Of course I went as a ballerina for Hallowe’en! It involves minimal expense and I was making a tutu skirt anyway!
(It’s a fashion tutu, rather than a true romantic tutu, and I will post about making it soon.)
If you’re disappointed that it’s not scary, just call it the Ghost of Fonteyn. Or Myrtha. Or Giselle when she’s DED.
Pleeeease no placement critique because I had already been drinking by this point, and it was radioactive green, and I very rarely take pictures of myself balletically speaking and as soon as the photo has been taken I criticise myself way more than you could ever hope to attempt to do, so just DON’T OK!? Ok then.
The wonderful diva stage makeup was from a tutorial by Kathryn Morgan, who is a former soloist with NYCB and posts loads of really useful dance videos. Check out her different dance make-up looks, and her stretching routines.
I have no idea why I look so arsey in this photo.
Of course when I had had more of the radioactive green stuff I was teaching people how to do pirouettes and piqué turns. An educational time was had by all.
Source: Creativity and depression… do they bother you? — SewCanShe | Free Daily Sewing Tutorials
SewCanShe is a great blog and tutorial site that I follow and would totally recommend for any sewists! But this post was a bit more personal and one that I really appreciated. I suffer from Clinical Depression and creativity (of lack of) is something that I spend quite a lot of time thinking about.
The post above and its comments mention sewing projects as a source of creativity and a bit of everyday hopefulness for people suffering through depressive times. I can definitely relate to this. Sometimes, just picking up a simple bit of hand-sewing and completing just *something* for the day can mean the difference between writing-off the day and salvaging something positive and hopeful. I think as well that the attention demanded of making something can be so helpful in re-focussing thoughts away from sorrowful or anxiety-inducing spirals.
Ballet, as well, has been and continues to be an absolute life-line for me. Again, for me, it is the quality of attention that must be paid in class that brings relief for me. If I can find the heart to just get there, to turn up and turn out, I know that for the next hour and half I won’t be at war with myself.
However going through depression and related issues can often mean that creativity grinds to a halt. I often feel overwhelmed by the thought of beginning any kind of project and a profound lack of creative energy and imagination. It is a real problem for me as my occupation as a graduate student means that writing is central to what I do – and I often feel absolutely unable to write.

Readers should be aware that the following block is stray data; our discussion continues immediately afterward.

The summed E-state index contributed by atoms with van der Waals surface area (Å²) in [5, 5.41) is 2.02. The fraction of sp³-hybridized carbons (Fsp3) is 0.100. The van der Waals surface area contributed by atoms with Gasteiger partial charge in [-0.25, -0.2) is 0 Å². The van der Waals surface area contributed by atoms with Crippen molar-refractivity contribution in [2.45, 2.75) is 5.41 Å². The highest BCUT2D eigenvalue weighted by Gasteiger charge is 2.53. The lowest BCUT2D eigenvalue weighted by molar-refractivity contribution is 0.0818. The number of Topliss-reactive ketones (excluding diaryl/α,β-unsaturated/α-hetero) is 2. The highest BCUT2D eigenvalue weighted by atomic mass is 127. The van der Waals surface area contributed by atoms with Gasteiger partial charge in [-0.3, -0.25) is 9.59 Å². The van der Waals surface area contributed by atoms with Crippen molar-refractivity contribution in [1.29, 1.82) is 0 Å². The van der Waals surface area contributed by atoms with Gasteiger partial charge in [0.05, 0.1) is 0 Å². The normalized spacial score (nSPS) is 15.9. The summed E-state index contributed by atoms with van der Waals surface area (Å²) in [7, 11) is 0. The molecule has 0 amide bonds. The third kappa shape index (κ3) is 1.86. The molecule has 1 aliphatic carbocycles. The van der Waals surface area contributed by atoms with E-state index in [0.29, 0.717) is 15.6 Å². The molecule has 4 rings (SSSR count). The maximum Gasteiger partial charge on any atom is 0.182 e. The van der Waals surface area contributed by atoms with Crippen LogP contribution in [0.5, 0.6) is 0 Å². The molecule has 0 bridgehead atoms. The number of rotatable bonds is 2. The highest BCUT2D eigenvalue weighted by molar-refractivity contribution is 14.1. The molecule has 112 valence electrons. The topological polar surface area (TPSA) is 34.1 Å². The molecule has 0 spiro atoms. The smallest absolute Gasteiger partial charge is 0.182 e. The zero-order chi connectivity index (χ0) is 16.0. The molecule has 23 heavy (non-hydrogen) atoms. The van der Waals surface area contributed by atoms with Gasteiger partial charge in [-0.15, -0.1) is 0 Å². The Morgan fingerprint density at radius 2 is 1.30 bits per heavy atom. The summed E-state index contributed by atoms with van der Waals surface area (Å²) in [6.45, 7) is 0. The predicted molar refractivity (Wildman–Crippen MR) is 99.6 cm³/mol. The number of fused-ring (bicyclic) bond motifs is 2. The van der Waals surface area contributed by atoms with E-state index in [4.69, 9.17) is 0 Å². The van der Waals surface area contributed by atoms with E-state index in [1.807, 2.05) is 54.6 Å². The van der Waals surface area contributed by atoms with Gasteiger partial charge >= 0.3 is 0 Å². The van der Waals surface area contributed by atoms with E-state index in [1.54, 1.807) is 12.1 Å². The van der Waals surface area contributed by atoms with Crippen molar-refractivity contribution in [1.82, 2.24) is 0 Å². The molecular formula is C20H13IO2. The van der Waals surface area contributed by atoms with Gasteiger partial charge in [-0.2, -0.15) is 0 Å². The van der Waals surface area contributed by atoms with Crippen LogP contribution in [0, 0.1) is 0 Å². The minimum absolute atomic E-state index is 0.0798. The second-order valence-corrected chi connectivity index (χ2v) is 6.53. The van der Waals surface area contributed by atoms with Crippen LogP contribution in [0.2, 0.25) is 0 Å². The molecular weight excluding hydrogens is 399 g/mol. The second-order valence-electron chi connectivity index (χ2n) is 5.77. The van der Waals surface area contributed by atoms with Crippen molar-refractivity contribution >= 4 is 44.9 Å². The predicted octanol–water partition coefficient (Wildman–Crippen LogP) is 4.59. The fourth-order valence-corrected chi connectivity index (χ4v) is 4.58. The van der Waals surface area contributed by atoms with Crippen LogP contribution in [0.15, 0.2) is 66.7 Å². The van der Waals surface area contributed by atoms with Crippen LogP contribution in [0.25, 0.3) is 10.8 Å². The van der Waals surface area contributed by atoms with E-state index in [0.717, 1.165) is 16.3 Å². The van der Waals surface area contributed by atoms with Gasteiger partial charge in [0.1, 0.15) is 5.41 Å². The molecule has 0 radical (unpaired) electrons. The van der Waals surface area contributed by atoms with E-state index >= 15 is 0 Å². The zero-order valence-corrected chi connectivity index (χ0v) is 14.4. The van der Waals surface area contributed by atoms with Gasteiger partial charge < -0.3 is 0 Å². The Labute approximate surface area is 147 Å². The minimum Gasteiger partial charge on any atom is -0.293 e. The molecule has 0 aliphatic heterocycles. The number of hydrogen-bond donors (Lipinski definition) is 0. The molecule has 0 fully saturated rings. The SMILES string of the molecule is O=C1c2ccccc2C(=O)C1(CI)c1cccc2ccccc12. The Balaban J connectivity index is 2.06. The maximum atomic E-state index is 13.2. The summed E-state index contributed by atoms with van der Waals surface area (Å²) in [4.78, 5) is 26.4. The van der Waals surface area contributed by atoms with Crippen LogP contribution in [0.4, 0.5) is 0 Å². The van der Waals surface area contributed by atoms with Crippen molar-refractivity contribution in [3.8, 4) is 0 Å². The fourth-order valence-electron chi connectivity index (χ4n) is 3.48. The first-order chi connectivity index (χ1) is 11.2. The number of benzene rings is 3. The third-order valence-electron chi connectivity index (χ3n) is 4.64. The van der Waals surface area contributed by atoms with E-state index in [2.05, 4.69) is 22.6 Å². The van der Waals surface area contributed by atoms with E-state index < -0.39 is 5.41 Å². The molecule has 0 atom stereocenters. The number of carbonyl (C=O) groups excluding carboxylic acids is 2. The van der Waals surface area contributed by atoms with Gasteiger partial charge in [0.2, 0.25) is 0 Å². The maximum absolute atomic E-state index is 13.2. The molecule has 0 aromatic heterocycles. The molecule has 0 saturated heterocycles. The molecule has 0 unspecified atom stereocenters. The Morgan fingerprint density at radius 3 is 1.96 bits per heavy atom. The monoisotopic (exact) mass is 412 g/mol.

I think there’s a bit of a culturally-imagined image of the depressed or “mad” person somehow harbouring a special kind of creative energy or the ability to create wonderful things out of darkness. No doubt many celebrated creative people have had mental health issues. But I find this assumption quite damaging. For me, depression is a very barren place and I really do feel the pressure of not being able to function or create.
I would love to hear people about their own creative lives. Have you found any ways to access your own creative energy through the dark times?
Dancing in the Dark.
(photo: Erwin Olaf)
So it’s not a great photo but here’s my SAB skirt, made from the super fab tutorial from Adult Beginner!
It’s such a good tutorial, really easy to follow. The skirt makes you feel like your legs are a zillion miles long!
I’ve made a couple of longer ones in different fabrics for a friend, and have plans to make a mid thigh/knee-length one for twirly twirly purposes. I totally love this super short one for ballet though, the way it hangs feels so flattering.
I made these crochet warm-up shorties!
They’re slightly adapted from a pattern in Geek Chic Crochet by Nicki Trench. (A lovely Christmas present from my step-mum.)
I made the legs much shorter, and the waist much higher in order to cover the whole of my pelvis, and kept the scallop detail to just the legs. The ribbon is grosgrain and keeps fast in place throughout class (tested!). They’re bulkier than the fine-knit shorties you get from, say, Harmonie, but the custom fit means my bum is satisfactorily covered – a problem for me with dancewear made for the traditional ballet dancer shape! – and much more importantly, the hip flexors are kept super toasty warm.
I celebrated with a cheeky photoshoot at the Royal Opera House.
Yes, that’s ten bellinis please.
I want to to tell you all about Nymo. Because it’s brilliant.
It’s super-strong, silky thread which is used for beading and bead embroidery. It’s great to work with, you can get it for about a quid off Ebay or at a craft or bead shop (Beadworks in London – handily situated near all the dance shops in Covent Garden!) and it comes in all the colours. I was stitching with ivory which I happened to have from embroidery, until my cat stole and hid it. I’m now waiting for an order of soft pink to come through the post.
I use it all the time to sew my elastics onto my flats. When I got my pointe shoes (Oh-ho. More about that later.) and had to sew my ribbons and laccys I really didn’t fancy using dental floss. Maybe the best ballerinas in the world have minty-fresh pointe stitching, but use weird coated plastic stuff which I don’t even own when a specialist haberdashery product exists?!? Oh nono.
Super-fabulous Adult Beginner has a lovely, simple and very informative (GRAIN. I get it now!) tutorial for making your own ballet skirt. (HERE)
My ballet friend very kindly gave me a navy leotard the other day. And it just so happens that I rent a huge hole in a navy chiffon dress a couple of weeks ago! Boooom.
I love wearing skirts to class. I love the little knitty shorties too… but the translucent veil-like drapes of a skirt can’t be beaten. Photos when I’ve completed my ensemble!